‘Fulke Greville was one of the finest sonneteers
of his day’
Elizabethan and Jacobean Poets, John F. Danby, pp. 27-30.
‘Greville is one of the most profound of our poets’
Sir Philip Sidney and the English Renaissance, John Buxton
(1954), pp. 98-100.
‘How great a poet Greville is. It is my opinion that he should be
ranked with Jonson as one of the two great masters of the short poem
in the Renaissance’
Forms of Discovery, Critial & Historical Essays on the Forms of the
Short Poem in English,
Yvor Winters (1967), pp. 44, 52.
‘Greville’s sonnet sequence, Caelica, is one of the most varied,
accomplished, dynamic and deeply interesting pieces of writing which
the whole of the period produced’
Fulke Greville, Lord Brooke, Joan Rees, Routledge (1971), pp.
‘Greville is judged a fine poet by critics whom I admire’
The Elizabethan Sonnet Sequences, Lisle Cecil John (1965), p. 175.
‘Greville’s search for the promised clearer vision is uniquely
urgent and complex and offers perhaps the most ingenious display of
perspective wit among the metaphysical poets’
The Curious Perspective – Literary and Pictorial Wit in the
Ernest B. Gilman (1978), p. 195.
‘Petrarchan verse occasionally broaches the conflict of reasons
and passion but seldom consistently or with the same force which
Shakespeare and Fulke Greville, were able to exert’
The Poetry of Sir Philip Sidney, Robert L. Montgomery, p. 103.
‘I know not that if you accept Shakespeare’s Sonnets, we have finer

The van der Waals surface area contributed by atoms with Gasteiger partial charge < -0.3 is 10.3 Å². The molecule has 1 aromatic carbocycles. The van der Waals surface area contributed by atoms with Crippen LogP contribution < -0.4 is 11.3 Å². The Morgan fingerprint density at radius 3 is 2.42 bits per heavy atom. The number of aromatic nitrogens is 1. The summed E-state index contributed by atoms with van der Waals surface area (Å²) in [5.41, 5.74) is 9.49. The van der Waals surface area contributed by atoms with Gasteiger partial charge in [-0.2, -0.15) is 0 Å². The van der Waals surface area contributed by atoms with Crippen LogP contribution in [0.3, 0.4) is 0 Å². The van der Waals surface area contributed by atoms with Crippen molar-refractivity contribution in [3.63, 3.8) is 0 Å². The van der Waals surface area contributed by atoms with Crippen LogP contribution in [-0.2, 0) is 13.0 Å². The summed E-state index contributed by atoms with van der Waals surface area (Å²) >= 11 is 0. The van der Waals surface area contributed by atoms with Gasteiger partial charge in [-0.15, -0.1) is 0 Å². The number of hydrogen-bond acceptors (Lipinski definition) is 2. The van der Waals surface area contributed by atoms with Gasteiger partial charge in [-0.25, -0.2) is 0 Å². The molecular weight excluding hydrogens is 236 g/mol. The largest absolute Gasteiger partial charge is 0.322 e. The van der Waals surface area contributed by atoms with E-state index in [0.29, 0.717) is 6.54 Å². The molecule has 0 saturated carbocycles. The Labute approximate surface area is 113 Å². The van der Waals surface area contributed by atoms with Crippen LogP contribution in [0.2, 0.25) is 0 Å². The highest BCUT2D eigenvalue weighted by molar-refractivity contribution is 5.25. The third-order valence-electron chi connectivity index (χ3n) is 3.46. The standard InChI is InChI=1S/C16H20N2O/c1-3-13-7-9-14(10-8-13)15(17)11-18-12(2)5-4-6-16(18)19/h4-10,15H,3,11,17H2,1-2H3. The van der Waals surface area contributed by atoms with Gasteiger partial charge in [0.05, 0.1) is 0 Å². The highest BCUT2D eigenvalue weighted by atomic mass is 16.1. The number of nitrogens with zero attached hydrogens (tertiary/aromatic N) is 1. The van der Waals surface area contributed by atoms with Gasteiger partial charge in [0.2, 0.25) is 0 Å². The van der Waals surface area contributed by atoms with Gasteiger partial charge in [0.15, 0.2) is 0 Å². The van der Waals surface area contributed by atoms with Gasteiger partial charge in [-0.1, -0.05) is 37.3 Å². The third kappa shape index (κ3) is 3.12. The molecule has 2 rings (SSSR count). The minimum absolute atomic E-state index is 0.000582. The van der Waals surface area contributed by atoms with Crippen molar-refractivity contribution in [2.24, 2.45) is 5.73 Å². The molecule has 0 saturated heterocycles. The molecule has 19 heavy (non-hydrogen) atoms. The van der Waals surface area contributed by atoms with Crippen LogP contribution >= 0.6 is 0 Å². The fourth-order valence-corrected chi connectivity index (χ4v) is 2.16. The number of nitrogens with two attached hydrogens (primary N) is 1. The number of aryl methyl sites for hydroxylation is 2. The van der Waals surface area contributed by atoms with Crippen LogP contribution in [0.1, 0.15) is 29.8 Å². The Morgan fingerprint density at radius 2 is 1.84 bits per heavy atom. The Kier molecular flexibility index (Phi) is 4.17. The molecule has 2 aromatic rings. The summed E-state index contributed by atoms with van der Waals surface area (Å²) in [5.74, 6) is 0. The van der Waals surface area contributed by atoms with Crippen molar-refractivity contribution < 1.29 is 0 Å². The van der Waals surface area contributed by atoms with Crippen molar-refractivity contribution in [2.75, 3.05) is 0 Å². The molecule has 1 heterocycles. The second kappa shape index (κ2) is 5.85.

love-words in our language than are to be found in Caelica and
scarcely a page without lines that have the very touch of
Shakespeare himself. Greville’s works I take to be merest playthings
compared with what he could have produced ... with his Shakespearean
touches and ‘black lightning’ of power’
The Works of Fulke Greville, Alexander B Groshart, (1870), pp.
Historian, Dramatist & Philosopher
Greville was a genius of very singular
and rare quality’
The Cambridge History of English Literature, ed. A. W. Ward
& A. R. Waller, Volume V (1910), pp. 334-335.
‘that strange genius, Fulke Greville’
The Concise Cambridge History of English Literature, George Sampson,
3rd ed. revised by R. C. Churchill, 1970, p. 127.
‘Greville is a weird obfuscated genius’
Seneca and Elizabethan Tragedy, F. L. Lucas (1922), pp. 112-114.
‘Fulke Greville’s intellect was unquestionably supreme’
The Friend of Sir Philip Sidney, Alexander B Grosart, p. viii.
‘Fulke Greville was one of the most fiercely engaged and restless
intelligences of his Age’
Richard Holmes quoted in The Golden Age of English Drama, S. Gorley
Putt (1981). p. 110.
‘Greville’s mind was a vast species apart’
Cowley’s remark is quoted by William Hazlett, Works,
ed. P. P. Howe (1930-4), xvii., p. 130.
‘Fulke Greville, man of genius’
Foreign Influences in Elizabethan Plays, Felix E. Schelling (1923),